One is naturally inclined to think of the Stephen Sondheim revue Marry Me A Little, in which an entire narrative was shaped out of various songs that may have belonged to another musical (or not) at some point but were cobbled together to form a separate show. Listening to the various musical styles, tempos and ranges in this album, there’s a reminder of quite how long it can take for a full musical to get from storyboard to stage, as well as a (slightly surprising) acceptance that it may well be that one or two or more songs in this collection may never feature in a full-scale production.
That isn’t, I hasten to add, because any of the songs are terrible – though I fully accept other listeners may beg to differ. It becomes necessary (at least for me) to simply enjoy the songs for what they are, without reading too deeply into them. The liner notes provide some background details but some of the numbers could be applicable to various situations with perhaps only minor tweaks to the lyrics. Hearing previously unreleased material also, particularly on a first listen, left me wondering how the song would pan out. For instance, when James Gillan in ‘Alphabet Soup’ starts singing “A is for…”, is the song going to go on for another twenty-five verses? (Spoiler alert: No.) Listening to the songs in order, it’s as good as any album designed to be listened to in its original order would be. ‘I Say We Fight’ could well be applied to an adaptation of almost anything involving the taking up of arms for a noble cause. Just the title of another song, ‘At The Crossroads’, meanwhile, sounds like the overarching theme for a leader article in The Economist positioning Britain at the crossroads as it grapples with the socio-economic effects of both That Virus and That Referendum – as it is, it’s a personal dilemma facing Annalene Beechey’s character. I wasn’t sure how the character aimed to resolve her crisis, but then perhaps that is the song’s point: life is full of imponderables in which each decision has positives and downfalls.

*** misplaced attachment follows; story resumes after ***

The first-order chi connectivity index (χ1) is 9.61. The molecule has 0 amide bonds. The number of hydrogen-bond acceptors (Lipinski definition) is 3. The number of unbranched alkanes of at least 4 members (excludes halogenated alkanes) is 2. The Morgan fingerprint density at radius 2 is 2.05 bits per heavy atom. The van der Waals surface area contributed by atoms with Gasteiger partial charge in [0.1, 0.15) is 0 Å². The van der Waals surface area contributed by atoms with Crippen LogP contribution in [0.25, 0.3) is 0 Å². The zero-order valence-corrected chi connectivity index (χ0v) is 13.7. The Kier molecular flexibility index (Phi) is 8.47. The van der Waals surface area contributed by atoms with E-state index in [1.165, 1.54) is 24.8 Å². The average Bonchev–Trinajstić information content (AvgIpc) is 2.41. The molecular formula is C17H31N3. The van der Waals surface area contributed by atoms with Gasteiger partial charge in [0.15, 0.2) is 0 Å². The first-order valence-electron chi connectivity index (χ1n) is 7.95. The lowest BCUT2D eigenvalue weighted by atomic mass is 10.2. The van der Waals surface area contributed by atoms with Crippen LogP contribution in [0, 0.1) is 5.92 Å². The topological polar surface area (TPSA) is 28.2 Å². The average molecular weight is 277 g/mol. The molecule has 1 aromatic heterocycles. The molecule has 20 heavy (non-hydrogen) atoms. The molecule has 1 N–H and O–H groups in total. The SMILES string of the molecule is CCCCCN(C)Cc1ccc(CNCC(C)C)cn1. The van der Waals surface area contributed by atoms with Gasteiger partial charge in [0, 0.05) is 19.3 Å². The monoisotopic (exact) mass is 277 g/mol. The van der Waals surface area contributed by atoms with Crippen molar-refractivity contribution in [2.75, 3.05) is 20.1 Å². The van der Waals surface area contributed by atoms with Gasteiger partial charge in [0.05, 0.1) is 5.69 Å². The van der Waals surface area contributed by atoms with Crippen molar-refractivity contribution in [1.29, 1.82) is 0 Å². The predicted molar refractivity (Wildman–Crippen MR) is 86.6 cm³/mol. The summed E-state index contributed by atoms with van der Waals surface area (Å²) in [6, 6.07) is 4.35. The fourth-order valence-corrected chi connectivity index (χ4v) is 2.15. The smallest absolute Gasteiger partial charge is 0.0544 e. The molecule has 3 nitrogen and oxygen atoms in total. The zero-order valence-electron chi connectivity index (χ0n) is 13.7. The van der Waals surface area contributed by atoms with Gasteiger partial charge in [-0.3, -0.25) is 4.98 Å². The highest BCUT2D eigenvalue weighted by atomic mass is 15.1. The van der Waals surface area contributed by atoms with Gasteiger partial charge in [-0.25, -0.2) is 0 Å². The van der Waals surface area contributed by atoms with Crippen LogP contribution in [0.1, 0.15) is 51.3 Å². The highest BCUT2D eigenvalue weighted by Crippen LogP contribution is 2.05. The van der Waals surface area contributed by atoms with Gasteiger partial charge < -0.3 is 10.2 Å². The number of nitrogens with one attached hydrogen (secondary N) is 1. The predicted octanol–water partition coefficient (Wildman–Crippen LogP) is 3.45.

Not every song is as deep and meaningful. ‘All Men Are Bastards’ comes across as an outpouring of anger laced with dark humour, without any suggestions as to what could be done to improve the apparent current state of affairs. It almost has its male equivalent in ‘That Kind of Day’, in which Ben Stock’s character experiences ‘Sod’s Law’ in miscellaneous ways. I could envisage both songs in the same show, with a female character feeling very let down by a man who in turn has been unable to deliver on his promises due to unforeseen circumstances.
‘Big Cheddar’ is somewhat dastardly but also a lot of fun, and this isn’t the only song in which a character doesn’t take themselves too seriously. ‘Caught In The Rain’ involves some significant vocal gymnastics – Lauren Samuels glides through it all seemingly effortlessly. Overall, a pleasant and charming collection.
Review by Chris Omaweng
1. Alphabet Soup – James Gillan
2. Nothing To Be Done – Chloe Hart
3. All Men Are Bastards – Wendi Peters
4. How Foolish Of Me – Danny Colligan
5. I Say We Fight – Stephen Weller
6. At The Crossroads – Annalene Beechey
7. Caught In The Rain – Lauren Samuels
8. Big Cheddar – Joel Montague
9. Second Base – Lorna Want
10. Gloucester Road – Molly Lynch
11. That Kind Of Day – Ben Stock
12. Heaven’s Plan’s A Mystery – Daniel Boys
Album produced by ANDREW FISHER
Mixed by DANNY MONK and ANDREW FISHER
Mastered by DANNY MONK
Produced for SimG Records by SIMON GREIFF
Original Artwork by JONATHAN EDWARDS
CD design & Art Direction by SIMON BEECHEY
@SimGProductions (record label)
The Andrew Fisher Songbook is the fourth Andrew Fisher project produced and released by SimG Records, past acclaimed recordings include ‘Girl In A Crisis’, ‘The Little Fox’ and ‘Gabriel’.
Physical CDs for The Andrew Fisher Songbook are available to order now from www.SimGProductions.com, and will also be available digitally on the official release date, Friday 21st May 2021.